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Institutional delivery service utilization and associated factors in Ethiopia: a systematic review and META-analysis

Abstract

Background

There is wide variation in the utilization of institutional delivery service in Ethiopia. Various socioeconomic and cultural factors affect the decision where to give birth. Although there has been a growing interest in the assessment of institutional delivery service utilization and its predictors, nationally representative evidence is scarce. This study was aimed to estimate the pooled national prevalence of institutional delivery service utilization and associated factors in Ethiopia.

Methods

Studies were accessed through PubMed, Cochrane library, Web of Science, and Google Scholar. The funnel plot and Egger’s regression test were used to see publication bias, and I-squared statistic was applied to check heterogeneity of studies. A weighted Dersimonian laired random effect model was applied to estimate the pooled national prevalence and the effect size of institutional delivery service utilization and associated factors.

Result

Twenty four studies were included in this review. The pooled prevalence of institutional delivery service utilization was 31% (95% Confidence interval (CI): 30, 31.2%; I2 = 0.00%). Attitude towards institutional delivery (Adjusted Odd Ratio (AOR) = 2.83; 95% CI 1.35,5.92) in 3 studies, maternal age at first pregnancy (AOR = 3.59; 95% CI 2.27,5.69) in 4 studies, residence setting (AOR = 3.84; 95% CI 1.31, 11.25) in 7 studies, educational status (AOR = 2.91;95% 1.88,4.52) in 5 studies, availability of information source (AOR = 1.80;95% CI 1.16,2.78) in 6 studies, ANC follow-up (AOR = 2.57 95% CI 1.46,4.54) in 13 studies, frequency of ANC follow up (AOR = 4.04;95% CI 1.21,13.46) in 4 studies, knowledge on danger signs during pregnancy and benefits of institutional delivery (AOR = 3.04;95% CI 1.76,5.24) in 11 studies and place of birth of the elder child (AOR = 8.44;95% CI 5.75,12.39) in 4 studies were the significant predictors of institutional delivery service utilization.

Conclusion

This review found that there are several modifiable factors such as empowering women through education; promoting antenatal care to prevent home delivery; increasing awareness of women through mass media and making services more accessible would likely increase utilization of institutional delivery.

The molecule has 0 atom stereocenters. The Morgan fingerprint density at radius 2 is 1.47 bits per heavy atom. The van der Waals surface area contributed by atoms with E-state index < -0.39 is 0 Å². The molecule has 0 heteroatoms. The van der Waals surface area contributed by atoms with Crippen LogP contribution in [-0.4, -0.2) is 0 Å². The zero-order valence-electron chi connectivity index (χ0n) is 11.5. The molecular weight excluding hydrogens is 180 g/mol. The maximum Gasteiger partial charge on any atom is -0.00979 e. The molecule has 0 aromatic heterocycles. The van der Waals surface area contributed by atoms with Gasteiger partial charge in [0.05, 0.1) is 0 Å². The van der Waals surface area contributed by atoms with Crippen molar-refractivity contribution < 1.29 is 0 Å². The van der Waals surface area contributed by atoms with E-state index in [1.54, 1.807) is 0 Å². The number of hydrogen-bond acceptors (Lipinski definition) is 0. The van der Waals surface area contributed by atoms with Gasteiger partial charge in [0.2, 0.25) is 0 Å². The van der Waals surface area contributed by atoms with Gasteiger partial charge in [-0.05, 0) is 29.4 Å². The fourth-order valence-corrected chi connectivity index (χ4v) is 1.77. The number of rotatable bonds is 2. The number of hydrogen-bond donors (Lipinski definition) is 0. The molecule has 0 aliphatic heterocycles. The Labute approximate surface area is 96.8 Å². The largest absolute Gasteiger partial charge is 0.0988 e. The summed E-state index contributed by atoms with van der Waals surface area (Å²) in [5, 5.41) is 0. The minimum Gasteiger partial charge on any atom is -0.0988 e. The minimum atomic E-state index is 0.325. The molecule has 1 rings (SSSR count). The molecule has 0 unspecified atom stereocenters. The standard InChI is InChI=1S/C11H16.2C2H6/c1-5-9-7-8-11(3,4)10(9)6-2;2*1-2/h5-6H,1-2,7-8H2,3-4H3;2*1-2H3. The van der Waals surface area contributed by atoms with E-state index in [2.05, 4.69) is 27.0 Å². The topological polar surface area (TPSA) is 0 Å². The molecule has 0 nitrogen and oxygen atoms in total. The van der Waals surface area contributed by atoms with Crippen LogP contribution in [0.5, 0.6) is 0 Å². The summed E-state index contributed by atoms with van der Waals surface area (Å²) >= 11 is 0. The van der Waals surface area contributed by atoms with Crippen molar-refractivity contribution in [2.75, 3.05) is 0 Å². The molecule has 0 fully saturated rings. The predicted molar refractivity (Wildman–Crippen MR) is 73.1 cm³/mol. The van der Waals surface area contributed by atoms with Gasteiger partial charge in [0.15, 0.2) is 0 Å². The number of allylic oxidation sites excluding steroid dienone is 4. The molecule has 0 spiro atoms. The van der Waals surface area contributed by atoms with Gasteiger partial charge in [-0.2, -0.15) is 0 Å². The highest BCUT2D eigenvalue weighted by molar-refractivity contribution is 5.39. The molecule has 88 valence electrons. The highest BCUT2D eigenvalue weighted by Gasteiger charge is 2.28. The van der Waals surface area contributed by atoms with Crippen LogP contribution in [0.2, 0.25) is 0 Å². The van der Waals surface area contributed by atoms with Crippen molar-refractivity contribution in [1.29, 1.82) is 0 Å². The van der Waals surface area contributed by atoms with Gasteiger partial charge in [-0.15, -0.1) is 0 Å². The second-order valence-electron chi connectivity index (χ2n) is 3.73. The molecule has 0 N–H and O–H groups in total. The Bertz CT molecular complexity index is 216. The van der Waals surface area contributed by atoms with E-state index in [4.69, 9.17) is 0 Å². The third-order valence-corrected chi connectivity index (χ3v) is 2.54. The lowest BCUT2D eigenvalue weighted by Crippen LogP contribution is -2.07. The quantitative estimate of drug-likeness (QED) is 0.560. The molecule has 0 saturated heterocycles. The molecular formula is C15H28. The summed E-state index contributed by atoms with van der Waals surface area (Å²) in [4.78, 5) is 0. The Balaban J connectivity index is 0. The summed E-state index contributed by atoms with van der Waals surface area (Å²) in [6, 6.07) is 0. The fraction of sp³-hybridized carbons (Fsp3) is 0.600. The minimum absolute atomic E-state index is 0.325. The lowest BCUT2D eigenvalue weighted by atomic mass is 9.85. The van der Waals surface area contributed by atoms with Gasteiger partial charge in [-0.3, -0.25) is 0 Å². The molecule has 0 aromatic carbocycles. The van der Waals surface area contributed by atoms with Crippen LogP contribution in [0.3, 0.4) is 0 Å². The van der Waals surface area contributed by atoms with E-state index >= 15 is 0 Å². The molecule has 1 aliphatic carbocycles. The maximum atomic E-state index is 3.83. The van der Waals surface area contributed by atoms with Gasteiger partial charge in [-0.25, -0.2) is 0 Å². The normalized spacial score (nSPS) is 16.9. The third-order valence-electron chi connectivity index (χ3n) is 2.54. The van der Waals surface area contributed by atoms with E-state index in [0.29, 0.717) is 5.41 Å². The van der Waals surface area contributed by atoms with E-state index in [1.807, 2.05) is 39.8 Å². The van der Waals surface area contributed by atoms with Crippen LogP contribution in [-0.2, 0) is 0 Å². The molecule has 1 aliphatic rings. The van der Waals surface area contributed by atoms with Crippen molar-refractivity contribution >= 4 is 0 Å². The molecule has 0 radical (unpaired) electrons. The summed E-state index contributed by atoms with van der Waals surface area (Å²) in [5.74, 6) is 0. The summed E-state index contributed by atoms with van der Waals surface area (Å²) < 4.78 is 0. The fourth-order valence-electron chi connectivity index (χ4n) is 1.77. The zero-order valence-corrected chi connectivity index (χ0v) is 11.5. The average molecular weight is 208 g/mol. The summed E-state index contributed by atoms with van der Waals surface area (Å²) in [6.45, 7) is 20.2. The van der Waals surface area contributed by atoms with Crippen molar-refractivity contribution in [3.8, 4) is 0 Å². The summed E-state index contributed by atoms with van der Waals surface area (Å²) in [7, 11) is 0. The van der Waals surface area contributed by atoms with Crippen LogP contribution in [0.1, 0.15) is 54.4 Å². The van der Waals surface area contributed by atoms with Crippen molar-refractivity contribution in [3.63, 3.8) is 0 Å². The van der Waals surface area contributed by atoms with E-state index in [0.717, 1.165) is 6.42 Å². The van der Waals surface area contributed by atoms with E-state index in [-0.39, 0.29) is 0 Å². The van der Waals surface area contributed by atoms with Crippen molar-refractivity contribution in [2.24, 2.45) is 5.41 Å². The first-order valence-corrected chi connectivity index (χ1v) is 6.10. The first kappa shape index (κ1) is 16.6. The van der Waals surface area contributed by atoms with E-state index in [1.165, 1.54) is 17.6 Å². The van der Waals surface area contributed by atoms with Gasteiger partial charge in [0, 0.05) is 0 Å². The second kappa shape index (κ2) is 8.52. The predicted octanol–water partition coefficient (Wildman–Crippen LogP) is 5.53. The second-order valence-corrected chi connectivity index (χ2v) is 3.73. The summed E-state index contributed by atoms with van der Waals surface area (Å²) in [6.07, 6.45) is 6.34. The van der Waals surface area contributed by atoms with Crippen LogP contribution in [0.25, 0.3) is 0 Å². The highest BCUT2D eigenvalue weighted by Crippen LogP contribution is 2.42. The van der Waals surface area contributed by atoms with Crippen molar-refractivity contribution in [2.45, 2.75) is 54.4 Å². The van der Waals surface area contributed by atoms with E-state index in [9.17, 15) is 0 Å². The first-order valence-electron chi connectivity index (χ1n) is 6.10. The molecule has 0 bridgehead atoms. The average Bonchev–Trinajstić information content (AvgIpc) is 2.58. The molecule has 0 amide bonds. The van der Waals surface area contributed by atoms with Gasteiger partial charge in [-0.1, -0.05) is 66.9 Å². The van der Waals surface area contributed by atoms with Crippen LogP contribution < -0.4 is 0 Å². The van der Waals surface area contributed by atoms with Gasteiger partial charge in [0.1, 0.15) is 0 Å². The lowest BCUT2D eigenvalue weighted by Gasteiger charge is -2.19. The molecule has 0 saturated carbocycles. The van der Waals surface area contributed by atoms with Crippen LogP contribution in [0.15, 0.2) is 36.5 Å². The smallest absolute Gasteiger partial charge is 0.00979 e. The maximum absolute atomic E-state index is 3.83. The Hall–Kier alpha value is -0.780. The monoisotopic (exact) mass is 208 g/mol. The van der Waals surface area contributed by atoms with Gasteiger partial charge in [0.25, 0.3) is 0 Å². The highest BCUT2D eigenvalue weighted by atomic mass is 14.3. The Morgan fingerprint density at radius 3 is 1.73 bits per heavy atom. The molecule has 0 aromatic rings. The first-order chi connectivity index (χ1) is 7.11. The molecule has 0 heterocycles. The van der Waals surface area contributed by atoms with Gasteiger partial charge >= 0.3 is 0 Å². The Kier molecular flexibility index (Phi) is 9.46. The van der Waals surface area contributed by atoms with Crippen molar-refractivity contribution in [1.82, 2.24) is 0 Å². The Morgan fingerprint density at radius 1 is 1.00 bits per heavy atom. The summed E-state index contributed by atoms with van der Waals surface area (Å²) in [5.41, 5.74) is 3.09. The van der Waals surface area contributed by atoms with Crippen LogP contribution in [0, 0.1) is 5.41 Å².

Peer Review reports

Background

Globally, a total of 13.6 million women have died due to complications during and following pregnancy and childbirth between 1990 and 2015 [1]. Majority of maternal health complications and deaths occurred in low and middle income countries. Three-fourth of the deaths were due to preventable direct obstetric complications [2,3,4,5,6]. Institutional delivery service utilization ensures safe birth, reduces both actual and potential complications and maternal death, and increases the survival `of mothers and newborns. Most deliveries in developing countries occur at home without skilled birth attendants [1, 7] even though many of the developing countries tried their best to optimize key and effective maternal health interventions to improve maternal health [8].

Behavioral intention (BI) is an indication of a person’s readiness to perform a given behavior or action. Intention of pregnant women to utilize institutional delivery service is affected by socio-demographic variables, household monthly income, health institution, mother’s occupation and husband’s occupation. Psychosocial variables such as perceived susceptibility to pregnancy and birth complications, perceived barriers to utilize institutional delivery service, self-efficacy, being able to make decision, and, being informed where to deliver are predictors of the probability of giving birth at health institution [9]. In 2014, about 71% of women delivered with the support of a skilled birth attendant which is better as compared to 59% in 1990 worldwide.

On the other hand, there is little progress in closing the gap in antenatal care between urban and rural women [10]. The risk of maternal death is now increasingly concentrated in sub-Saharan Africa as a result of high fertility rates combined with inadequate access to quality antenatal care and skilled attendance at birth. Ending preventable maternal, new-born and child deaths in the Sustainable Development Goals (SDG) will be essential to bring about significant improvements in levels of coverage, and quality of care provided before, during and after birth. A woman who receives delivery service with professional assistance has critical health benefits for both the mother and child [11]. Since most of the maternal deaths and complications occur around the time of delivery, institutional delivery with the help of skilled birth attendance is one of the most important interventions in reducing maternal mortality and complications [7]. An estimated 13–33% of maternal deaths could be reduced by skilled attendance during labor, delivery and the early post-partum period [12]. The skilled attendance at birth (SBA) rate is extremely low in many settings, especially in sub-Saharan African and South Asian countries. A finding from Uttarakh, India shows that only 33% of the study participants delivered their index child at health facility [13].On the other hand a finding from Ethiopia shows that only 11.3% women delivered their index child at health facility [14].